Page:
Anthony Edwards is a shifty athletic guard that can score on all three levels of the court. He utilizes great body control when he is attacking the paint. He has a quick first step and is a handful to guard in the open court due to his solid body frame and overwhelming strength. That’s not mentioning his ability to bully smaller guards in the post. The Warriors could benefit from a guy like Edwards because of his freakish athletic ability, strength, agility, and nonstop motor. Edwards would lead the 2nd unit and provide the Warriors with much needed bench scoring. Something the team lacked last season. Also, Edwards has the physical traits to become a decent perimeter defender when he puts in the effort. He averaged 1.3 steals per game at Georgia and at times, was able to generate blocks with his athleticism and defensive instincts. (0.6 Blocks per game)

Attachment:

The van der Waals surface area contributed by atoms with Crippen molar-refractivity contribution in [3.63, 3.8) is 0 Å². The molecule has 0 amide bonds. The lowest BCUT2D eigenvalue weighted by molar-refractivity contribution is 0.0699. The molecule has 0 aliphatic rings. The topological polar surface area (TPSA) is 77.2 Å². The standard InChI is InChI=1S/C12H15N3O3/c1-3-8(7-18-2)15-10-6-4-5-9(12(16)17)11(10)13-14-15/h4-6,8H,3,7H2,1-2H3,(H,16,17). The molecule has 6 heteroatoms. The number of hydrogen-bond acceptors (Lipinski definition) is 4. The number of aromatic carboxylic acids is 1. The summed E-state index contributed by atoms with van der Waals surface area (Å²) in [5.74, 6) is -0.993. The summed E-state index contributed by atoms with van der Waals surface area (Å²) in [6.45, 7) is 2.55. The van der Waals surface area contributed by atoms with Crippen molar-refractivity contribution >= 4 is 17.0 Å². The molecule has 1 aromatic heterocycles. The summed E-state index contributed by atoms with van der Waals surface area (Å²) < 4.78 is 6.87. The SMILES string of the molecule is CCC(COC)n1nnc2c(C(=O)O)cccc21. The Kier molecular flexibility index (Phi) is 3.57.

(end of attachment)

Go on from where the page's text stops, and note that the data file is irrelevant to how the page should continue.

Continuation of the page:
Edwards didn’t exactly shoot lights out from 3-point land during his time at Georgia. In fact, he only converted about 29% (72/255) of his attempts last season. As we all know, the Warriors offense is designed to space the floor out with outside scorers. So, his ability to knock down corner threes would be crucial to the Warriors success. With that being said, that doesn’t mean Edwards wouldn’t be effective on the Warriors if his 3-point shooting doesn’t improve. It just means he would need to adjust his shot selection to better fit his role. Much like Shaun Livingston and Andre Iguodala had to during the teams five year finals run.